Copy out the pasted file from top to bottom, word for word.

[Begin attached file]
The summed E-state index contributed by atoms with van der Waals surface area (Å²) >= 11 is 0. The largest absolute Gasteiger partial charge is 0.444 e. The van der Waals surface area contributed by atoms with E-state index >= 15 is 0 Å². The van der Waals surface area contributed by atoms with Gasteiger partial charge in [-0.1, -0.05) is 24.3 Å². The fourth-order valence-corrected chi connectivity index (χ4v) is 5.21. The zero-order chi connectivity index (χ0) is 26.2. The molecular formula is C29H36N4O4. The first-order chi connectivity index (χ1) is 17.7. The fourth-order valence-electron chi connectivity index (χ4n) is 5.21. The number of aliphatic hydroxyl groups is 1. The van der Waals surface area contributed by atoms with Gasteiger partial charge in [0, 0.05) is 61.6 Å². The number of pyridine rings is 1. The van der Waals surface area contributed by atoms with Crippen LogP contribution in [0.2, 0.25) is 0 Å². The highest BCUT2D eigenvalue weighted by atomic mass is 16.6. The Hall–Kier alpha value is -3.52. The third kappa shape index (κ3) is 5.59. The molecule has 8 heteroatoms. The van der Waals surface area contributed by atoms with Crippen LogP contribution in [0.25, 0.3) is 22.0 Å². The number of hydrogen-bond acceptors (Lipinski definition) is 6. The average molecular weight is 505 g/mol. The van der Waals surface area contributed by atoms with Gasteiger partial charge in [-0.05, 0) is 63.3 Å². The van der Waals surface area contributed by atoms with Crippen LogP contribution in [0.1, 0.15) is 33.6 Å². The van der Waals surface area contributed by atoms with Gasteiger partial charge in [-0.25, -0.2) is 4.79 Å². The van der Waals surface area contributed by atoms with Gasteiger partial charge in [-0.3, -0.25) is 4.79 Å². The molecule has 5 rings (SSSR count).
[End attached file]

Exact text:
The summed E-state index contributed by atoms with van der Waals surface area (Å²) >= 11 is 0. The largest absolute Gasteiger partial charge is 0.444 e. The van der Waals surface area contributed by atoms with E-state index >= 15 is 0 Å². The van der Waals surface area contributed by atoms with Gasteiger partial charge in [-0.1, -0.05) is 24.3 Å². The fourth-order valence-corrected chi connectivity index (χ4v) is 5.21. The zero-order chi connectivity index (χ0) is 26.2. The molecular formula is C29H36N4O4. The first-order chi connectivity index (χ1) is 17.7. The fourth-order valence-electron chi connectivity index (χ4n) is 5.21. The number of aliphatic hydroxyl groups is 1. The van der Waals surface area contributed by atoms with Gasteiger partial charge in [0, 0.05) is 61.6 Å². The number of pyridine rings is 1. The van der Waals surface area contributed by atoms with Crippen LogP contribution in [0.2, 0.25) is 0 Å². The highest BCUT2D eigenvalue weighted by atomic mass is 16.6. The Hall–Kier alpha value is -3.52. The third kappa shape index (κ3) is 5.59. The molecule has 8 heteroatoms. The van der Waals surface area contributed by atoms with Crippen LogP contribution in [0.25, 0.3) is 22.0 Å². The number of hydrogen-bond acceptors (Lipinski definition) is 6. The average molecular weight is 505 g/mol. The van der Waals surface area contributed by atoms with Gasteiger partial charge in [-0.05, 0) is 63.3 Å². The van der Waals surface area contributed by atoms with Crippen LogP contribution in [0.1, 0.15) is 33.6 Å². The van der Waals surface area contributed by atoms with Gasteiger partial charge in [-0.25, -0.2) is 4.79 Å². The van der Waals surface area contributed by atoms with Gasteiger partial charge in [-0.3, -0.25) is 4.79 Å². The molecule has 5 rings (SSSR count).